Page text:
Stories for November 4th 2012
Earlier in the week Standard & Poor’s ratings services lowered to ‘B-’ from ‘B’ its unsolicited long-term sovereign credit rating on Argentina and on Friday the ratings agency said it is taking a similar rating actions on four Argentine banks and 16 Argentine corporations.
Fourteen million hectares are affected by floods in Argentina’s prime farm land provinces and the presence of water jeopardizes the harvest of grains, according to farming sector leaders.
By Gwynne Dyer - By the end of November 6, we will know who will be the president of the United States for the next four years. We already know who will be the leader of China for the next 10 years, although Xi Jinping will not be officially installed in power until a few days later. But some would argue that that is the more important event.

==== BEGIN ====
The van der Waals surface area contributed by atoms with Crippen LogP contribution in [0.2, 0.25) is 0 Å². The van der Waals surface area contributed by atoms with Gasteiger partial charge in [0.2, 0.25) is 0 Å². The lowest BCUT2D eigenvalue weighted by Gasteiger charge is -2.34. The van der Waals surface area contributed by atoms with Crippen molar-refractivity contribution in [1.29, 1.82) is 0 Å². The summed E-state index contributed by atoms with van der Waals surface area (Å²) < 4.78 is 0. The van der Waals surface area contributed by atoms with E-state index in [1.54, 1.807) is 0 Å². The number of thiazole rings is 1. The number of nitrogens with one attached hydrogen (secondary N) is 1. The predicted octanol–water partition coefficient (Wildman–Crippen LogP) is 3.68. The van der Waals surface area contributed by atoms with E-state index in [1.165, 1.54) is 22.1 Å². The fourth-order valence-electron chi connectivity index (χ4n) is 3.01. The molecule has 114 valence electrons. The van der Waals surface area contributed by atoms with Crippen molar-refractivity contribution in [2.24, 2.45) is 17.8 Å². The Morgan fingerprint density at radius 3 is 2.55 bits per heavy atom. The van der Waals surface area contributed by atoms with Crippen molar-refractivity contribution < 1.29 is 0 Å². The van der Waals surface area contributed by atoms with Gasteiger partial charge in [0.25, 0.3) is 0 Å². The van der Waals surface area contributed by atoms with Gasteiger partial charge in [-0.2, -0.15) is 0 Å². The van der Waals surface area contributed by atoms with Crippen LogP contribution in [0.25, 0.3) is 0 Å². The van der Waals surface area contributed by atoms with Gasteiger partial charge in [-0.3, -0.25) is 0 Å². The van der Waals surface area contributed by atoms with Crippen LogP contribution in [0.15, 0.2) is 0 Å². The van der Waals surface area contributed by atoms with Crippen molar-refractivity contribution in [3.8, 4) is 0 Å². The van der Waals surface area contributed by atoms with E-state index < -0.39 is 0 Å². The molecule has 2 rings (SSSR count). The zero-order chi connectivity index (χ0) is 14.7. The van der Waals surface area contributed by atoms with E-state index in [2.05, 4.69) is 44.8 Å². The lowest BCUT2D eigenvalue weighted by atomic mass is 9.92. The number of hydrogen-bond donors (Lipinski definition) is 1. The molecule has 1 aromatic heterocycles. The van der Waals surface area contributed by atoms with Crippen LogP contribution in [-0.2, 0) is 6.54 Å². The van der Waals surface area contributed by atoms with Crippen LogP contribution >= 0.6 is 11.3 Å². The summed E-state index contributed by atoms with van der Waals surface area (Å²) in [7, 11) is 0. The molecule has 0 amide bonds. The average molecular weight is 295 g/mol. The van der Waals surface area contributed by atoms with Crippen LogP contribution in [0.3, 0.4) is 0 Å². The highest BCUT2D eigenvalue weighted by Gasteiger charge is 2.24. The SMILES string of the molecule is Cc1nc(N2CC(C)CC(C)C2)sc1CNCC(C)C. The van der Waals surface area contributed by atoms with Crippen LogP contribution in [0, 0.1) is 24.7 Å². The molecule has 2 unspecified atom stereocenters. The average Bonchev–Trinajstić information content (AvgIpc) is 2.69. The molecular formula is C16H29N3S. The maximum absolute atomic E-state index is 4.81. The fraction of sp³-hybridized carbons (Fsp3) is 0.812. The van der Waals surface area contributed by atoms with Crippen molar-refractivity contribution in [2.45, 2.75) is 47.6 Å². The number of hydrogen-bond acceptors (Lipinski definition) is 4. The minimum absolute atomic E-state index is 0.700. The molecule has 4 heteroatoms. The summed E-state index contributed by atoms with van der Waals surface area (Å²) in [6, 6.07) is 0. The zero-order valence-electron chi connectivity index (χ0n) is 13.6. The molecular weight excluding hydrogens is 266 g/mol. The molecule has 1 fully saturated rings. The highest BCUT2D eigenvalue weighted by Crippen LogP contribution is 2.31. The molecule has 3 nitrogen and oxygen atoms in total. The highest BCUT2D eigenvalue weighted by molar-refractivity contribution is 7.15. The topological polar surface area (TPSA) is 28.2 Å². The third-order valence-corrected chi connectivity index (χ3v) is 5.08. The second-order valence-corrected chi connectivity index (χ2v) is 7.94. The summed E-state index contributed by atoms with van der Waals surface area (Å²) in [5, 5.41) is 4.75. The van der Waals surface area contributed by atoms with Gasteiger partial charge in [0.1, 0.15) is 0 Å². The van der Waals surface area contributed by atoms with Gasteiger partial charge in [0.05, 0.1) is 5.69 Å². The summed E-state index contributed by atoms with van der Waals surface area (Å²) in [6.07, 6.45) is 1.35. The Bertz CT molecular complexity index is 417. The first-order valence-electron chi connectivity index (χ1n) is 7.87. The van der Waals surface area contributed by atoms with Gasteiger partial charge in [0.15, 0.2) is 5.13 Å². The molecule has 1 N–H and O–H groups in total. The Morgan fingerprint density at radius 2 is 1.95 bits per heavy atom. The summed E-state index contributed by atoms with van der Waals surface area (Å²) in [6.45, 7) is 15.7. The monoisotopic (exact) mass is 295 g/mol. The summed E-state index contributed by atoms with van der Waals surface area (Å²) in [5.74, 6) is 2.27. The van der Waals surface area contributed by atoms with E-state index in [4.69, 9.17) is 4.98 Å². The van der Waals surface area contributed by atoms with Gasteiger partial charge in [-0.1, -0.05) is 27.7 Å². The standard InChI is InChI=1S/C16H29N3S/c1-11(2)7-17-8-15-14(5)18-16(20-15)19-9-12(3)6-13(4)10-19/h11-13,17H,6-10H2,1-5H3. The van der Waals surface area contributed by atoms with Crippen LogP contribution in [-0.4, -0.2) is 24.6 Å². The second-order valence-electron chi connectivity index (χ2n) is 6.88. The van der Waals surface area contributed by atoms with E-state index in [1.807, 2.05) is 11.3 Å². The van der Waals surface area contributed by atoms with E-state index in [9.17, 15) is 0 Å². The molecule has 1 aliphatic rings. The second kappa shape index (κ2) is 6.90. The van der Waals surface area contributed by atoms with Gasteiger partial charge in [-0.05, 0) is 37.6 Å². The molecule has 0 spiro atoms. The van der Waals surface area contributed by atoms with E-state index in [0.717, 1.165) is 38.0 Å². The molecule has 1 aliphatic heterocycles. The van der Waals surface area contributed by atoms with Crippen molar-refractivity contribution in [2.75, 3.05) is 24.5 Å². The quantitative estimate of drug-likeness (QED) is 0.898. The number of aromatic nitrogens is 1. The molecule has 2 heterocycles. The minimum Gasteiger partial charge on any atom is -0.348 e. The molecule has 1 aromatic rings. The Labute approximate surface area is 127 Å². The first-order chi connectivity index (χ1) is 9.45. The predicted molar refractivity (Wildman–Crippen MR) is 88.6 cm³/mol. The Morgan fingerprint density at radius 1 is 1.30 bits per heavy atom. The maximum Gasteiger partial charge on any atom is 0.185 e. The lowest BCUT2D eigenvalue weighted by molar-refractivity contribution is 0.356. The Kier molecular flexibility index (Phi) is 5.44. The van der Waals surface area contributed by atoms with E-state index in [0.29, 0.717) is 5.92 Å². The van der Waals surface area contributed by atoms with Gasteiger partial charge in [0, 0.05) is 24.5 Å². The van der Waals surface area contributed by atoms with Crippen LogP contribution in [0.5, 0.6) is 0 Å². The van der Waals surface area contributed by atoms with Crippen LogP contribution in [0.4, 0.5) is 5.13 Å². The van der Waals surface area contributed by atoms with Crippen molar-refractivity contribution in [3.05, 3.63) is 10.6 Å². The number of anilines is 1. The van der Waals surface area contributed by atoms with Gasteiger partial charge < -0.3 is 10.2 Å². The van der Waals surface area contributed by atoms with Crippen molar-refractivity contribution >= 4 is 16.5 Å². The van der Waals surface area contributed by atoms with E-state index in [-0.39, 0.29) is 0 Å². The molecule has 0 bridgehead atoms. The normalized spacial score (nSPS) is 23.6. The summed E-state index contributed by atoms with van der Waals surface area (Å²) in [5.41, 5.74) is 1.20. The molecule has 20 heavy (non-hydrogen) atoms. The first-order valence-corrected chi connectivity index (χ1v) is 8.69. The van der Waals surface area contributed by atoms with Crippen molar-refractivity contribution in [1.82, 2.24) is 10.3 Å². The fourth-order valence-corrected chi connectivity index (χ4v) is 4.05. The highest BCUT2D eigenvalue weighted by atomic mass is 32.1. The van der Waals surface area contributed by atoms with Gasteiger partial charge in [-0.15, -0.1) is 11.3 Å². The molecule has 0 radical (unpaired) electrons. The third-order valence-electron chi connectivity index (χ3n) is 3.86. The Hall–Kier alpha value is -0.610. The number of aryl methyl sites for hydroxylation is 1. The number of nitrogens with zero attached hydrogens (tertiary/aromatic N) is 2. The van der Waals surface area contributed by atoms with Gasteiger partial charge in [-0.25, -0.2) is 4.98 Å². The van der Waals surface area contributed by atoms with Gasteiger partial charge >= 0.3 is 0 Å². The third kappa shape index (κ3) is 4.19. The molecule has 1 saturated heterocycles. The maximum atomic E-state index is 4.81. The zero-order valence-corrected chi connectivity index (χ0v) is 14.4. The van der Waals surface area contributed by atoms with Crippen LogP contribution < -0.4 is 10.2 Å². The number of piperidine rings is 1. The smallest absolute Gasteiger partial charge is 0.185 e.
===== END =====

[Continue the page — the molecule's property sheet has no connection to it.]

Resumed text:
Peru slashed its commercial fishing quota as warmer water temperatures and controversial practices deplete stocks of anchovy in one of the world’s richest fisheries. The government cut its quota for this summer’s anchovy season by 68% to 810.000 tons, the smallest allowance in 25 years.
Argentine Economy Minister Hernán Lorenzino and Central Bank Governor Mercedes Marcó del Pont are leading the country’s delegation in the technical G20 meeting in Mexico, where they are expected to insist on the government’s criticisms against ‘vulture funds’ and credit rating agencies.